20.5-mile bike journey from Community Center in Mesa to top of Grand Mesa tough

Joel Young, left, and Clint Ralston pedal up Grand Mesa from the Community Center in the town of Mesa to the top of Grand Mesa.


Bicycling up the side of Grand Mesa

Drive time and distance:  42 minutes, 31.7 miles

Elevation at town of Mesa:  5,636 ft.

Summit elevation on Grand Mesa: 10,800 ft.

Pedaling distance:  20.5 miles one way

Difficulty: Really Hard!!!

What a difference a day makes. Twenty four little hours…..

“What a difference a day made” was a popular song originally written in Spanish by Maria Mendez Grever, a Mexican composer, in 1934. Originally, the song was known as Cuando Vuelva A Tu Lado. The English lyrics were written by Stanley Adams and played by Harry Roy and his Orchestra. The song is also known as “What a Difference a Day Makes.”

Where else will you find this kind of great information?

What a difference a day makes. One day we’re enjoying a great extended Indian Summer, the next day it’s snowing, which means most people have put their bicycles up for the winter.

It’s 20.5 miles from the Community Center in the town of Mesa, to the top of Grand Mesa, the Mesa/Delta county line. Grand Junction residents Clint Ralston and Joel Young both thought it would be “fun” to pedal those 20.5 miles on a bicycle, then fly back downhill at 30 mph, so they gave me a call.

Joel and I chased Clint up the mountain last week before the snow fell. This past Tuesday, I looked out the window and saw snow on the mesa and knew my story was blown. Who wants to pedal up the side of Grand Mesa in a snowstorm?

What a difference a day makes.

Now that it’s snowed, wouldn’t you like to see pictures of a pretty fall day on the side of Grand Mesa to remind you what a lovely fall we enjoyed?

The bicycle ride from the town of Mesa to the top of Grand Mesa is one tough ride. It’s up, up, up. Veterans of last spring’s Ride the Rockies swore the toughest part of the seven-day, 532-mile trek was the ride up the side of Grand Mesa — specifically, the ride from town to Powderhorn Ski Area.

Naturally, that’s the stretch that Joel and I were dragged up by Clint.

Great ride, though. Too bad most of you won’t have a chance to do it again this year, with snow on the ground probably until next spring.

So, what will you do instead of that trip? Well, you can hit the Bangs Canyon area for a quick hike, but you’d better do that before Nov. 8.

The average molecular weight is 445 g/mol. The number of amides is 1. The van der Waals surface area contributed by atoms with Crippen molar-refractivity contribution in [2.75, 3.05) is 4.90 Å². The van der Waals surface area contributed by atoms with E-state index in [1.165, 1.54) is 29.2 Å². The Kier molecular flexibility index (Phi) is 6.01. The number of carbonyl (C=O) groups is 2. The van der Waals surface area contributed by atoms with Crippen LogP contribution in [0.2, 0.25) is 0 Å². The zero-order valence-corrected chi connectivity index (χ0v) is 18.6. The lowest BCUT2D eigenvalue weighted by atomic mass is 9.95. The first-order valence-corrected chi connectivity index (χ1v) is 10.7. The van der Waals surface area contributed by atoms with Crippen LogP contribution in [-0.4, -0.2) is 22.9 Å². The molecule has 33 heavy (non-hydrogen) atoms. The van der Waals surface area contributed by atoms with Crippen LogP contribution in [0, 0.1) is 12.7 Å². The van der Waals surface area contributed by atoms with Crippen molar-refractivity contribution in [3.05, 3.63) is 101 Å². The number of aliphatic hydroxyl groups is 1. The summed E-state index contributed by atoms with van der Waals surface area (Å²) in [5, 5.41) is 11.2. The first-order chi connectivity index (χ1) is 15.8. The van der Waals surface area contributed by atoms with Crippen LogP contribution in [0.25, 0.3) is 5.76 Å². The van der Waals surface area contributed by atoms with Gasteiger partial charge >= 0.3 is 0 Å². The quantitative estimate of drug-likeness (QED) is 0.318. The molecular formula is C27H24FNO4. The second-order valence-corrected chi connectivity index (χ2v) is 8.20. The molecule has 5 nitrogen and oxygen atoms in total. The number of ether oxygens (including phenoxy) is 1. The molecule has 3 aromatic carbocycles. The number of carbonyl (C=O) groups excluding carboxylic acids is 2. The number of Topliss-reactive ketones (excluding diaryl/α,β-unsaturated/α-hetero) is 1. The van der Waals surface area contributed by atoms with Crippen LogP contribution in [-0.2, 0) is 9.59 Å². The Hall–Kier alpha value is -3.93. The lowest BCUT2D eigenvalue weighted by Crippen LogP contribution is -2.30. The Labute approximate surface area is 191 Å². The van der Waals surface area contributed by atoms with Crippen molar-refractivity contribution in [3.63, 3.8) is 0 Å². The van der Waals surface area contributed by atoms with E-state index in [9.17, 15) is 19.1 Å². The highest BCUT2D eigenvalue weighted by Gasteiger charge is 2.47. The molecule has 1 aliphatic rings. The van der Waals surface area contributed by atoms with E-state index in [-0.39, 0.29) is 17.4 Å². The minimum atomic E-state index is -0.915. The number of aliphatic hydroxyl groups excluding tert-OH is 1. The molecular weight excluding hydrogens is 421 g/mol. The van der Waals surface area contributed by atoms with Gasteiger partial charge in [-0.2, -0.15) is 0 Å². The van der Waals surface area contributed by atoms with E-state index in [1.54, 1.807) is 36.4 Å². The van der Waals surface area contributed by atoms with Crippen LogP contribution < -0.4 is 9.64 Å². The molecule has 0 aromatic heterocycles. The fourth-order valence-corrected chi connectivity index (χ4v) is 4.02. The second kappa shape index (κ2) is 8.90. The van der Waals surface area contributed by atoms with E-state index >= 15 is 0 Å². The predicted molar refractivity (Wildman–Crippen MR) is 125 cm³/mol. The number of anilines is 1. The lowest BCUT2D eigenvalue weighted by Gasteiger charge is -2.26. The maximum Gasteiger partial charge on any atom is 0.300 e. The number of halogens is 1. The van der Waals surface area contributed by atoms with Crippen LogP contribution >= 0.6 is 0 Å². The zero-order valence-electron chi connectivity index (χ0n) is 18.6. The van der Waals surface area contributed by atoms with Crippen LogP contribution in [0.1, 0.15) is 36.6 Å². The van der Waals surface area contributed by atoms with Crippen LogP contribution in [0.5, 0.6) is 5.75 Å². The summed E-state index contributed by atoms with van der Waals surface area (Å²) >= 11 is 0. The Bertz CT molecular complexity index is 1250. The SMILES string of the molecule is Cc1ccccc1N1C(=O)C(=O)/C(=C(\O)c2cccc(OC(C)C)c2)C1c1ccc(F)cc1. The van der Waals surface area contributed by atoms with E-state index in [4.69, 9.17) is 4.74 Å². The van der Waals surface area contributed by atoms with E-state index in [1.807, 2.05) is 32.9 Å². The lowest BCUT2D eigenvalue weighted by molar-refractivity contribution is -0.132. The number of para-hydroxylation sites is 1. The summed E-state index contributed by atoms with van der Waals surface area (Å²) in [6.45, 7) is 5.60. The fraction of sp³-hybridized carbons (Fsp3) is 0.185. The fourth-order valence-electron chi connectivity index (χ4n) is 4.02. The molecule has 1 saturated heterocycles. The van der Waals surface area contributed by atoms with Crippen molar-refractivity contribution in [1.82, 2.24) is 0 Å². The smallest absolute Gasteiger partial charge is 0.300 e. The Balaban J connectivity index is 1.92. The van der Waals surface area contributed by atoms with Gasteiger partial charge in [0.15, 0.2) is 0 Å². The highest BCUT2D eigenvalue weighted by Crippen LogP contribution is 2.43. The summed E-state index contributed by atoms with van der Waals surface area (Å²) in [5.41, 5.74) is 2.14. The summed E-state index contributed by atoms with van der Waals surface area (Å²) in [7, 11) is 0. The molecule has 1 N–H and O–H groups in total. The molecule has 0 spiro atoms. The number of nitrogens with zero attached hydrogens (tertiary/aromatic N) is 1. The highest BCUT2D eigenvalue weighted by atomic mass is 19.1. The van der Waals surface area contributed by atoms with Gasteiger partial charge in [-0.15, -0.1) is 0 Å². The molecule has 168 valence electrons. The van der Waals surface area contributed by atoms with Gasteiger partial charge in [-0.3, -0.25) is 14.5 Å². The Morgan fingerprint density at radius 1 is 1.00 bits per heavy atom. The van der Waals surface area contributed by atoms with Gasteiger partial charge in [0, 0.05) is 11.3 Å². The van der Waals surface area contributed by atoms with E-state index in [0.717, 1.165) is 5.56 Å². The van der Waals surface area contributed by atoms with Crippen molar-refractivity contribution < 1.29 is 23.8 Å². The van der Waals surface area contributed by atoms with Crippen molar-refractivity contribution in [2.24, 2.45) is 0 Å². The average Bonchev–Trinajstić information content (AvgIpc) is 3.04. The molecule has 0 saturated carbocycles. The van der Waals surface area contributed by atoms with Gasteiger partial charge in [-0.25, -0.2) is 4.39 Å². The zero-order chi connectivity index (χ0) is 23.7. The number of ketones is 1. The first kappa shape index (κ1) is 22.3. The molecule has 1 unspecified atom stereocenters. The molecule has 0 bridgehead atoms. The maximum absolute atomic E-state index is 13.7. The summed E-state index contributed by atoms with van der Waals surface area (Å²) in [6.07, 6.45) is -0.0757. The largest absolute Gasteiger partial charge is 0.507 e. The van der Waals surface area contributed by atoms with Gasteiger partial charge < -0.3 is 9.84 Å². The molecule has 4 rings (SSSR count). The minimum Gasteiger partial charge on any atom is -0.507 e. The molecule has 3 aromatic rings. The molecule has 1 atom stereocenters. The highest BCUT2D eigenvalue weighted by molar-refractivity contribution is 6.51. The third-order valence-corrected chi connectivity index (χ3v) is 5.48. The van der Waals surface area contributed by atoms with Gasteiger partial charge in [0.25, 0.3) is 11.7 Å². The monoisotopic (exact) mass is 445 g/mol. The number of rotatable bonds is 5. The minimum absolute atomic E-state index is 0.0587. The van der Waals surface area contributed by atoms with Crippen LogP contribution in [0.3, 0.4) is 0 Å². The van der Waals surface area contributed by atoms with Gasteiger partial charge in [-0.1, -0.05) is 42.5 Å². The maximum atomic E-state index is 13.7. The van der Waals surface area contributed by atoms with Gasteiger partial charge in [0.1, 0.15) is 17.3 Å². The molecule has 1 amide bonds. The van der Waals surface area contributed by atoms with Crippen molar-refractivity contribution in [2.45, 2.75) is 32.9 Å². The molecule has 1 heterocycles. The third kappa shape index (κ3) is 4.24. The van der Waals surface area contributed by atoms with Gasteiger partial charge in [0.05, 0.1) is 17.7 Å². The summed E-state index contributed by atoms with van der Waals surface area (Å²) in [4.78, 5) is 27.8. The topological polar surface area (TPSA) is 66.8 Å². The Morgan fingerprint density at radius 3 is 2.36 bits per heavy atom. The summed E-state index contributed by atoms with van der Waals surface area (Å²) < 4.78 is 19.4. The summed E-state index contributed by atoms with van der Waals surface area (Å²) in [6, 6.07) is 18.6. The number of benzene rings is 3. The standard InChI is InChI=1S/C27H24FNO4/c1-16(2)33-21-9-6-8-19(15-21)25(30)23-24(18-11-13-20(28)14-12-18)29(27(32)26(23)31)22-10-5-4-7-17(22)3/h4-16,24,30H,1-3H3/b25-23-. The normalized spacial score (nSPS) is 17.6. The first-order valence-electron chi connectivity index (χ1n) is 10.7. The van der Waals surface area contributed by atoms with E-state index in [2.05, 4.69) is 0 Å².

According to the Bureau of Land Management, the Bangs Canyon Bangs Canyon trail head, located approximately five miles up Little Park Road, will be closed for extensive repair and maintenance from Nov. 8-12.

A recent press release from the BLM said the road closure could be extended beyond Nov. 12, depending on regional weather conditions that could interrupt or delay completion of the road project. Recreational users of the area are advised to call the visitors information staff in the GJFO, 970-244-3000, for current information and road status.

The Bangs Canyon trail head is a key access point for the Mica Mine Trail, the motorized portion of the Tabeguache Trail, Rough Canyon, Billings Canyon and the Third Flats Motorized Trail system. The project will resurface the road and install culverts for water diversion, providing an all-season capability and improving safety for the variety of users and vehicles it supports.

Annual expenses and inconvenience because of temporary closures should decrease as maintenance requirements decline, according to the release.

Bangs Canyon Special Recreation Management Area consists of 57,000 acres of public lands located south of Grand Junction. The area ranges in elevation from 4,500 to 7,250 feet and offers recreational opportunities for mountain bike, motorcycle and off-road vehicle use, horseback riding, hiking, backpacking and big game hunting.

The environment ranges from sagebrush and bunch grass, pi&#241on-juniper forests to Ponderosa pine at higher elevations. Bangs Canyon also includes many cultural and paleontological resources and sites.

Here’s something else we should keep in mind as winter approaches: Colorado National Monument wants to cut snow plowing costs this winter, so officials at the monument have decided to close the top of Rim Rock Drive to motorized traffic after Dec. 1.

If enough snow accumulates, the area will open to snowshoers and cross-country skiers during daytime hours. The road’s top portion will open again to motorists March 1, 2011.

Snow plowing will continue as usual on the monument’s east hill for traffic access to Glade Park via DS Road. Plowing also will occur from the monument’s west entrance to the Independence Monument overlook.

Day use parking for skiing and snowshoeing will be at the Otto’s trail head and the Independence Monument Overlook between 8 a.m. and 5 p.m.

Bicycles are not permitted on the top portion of the monument during the winter closure and are not permitted to use the east or west hill entrances during snow plowing operations.


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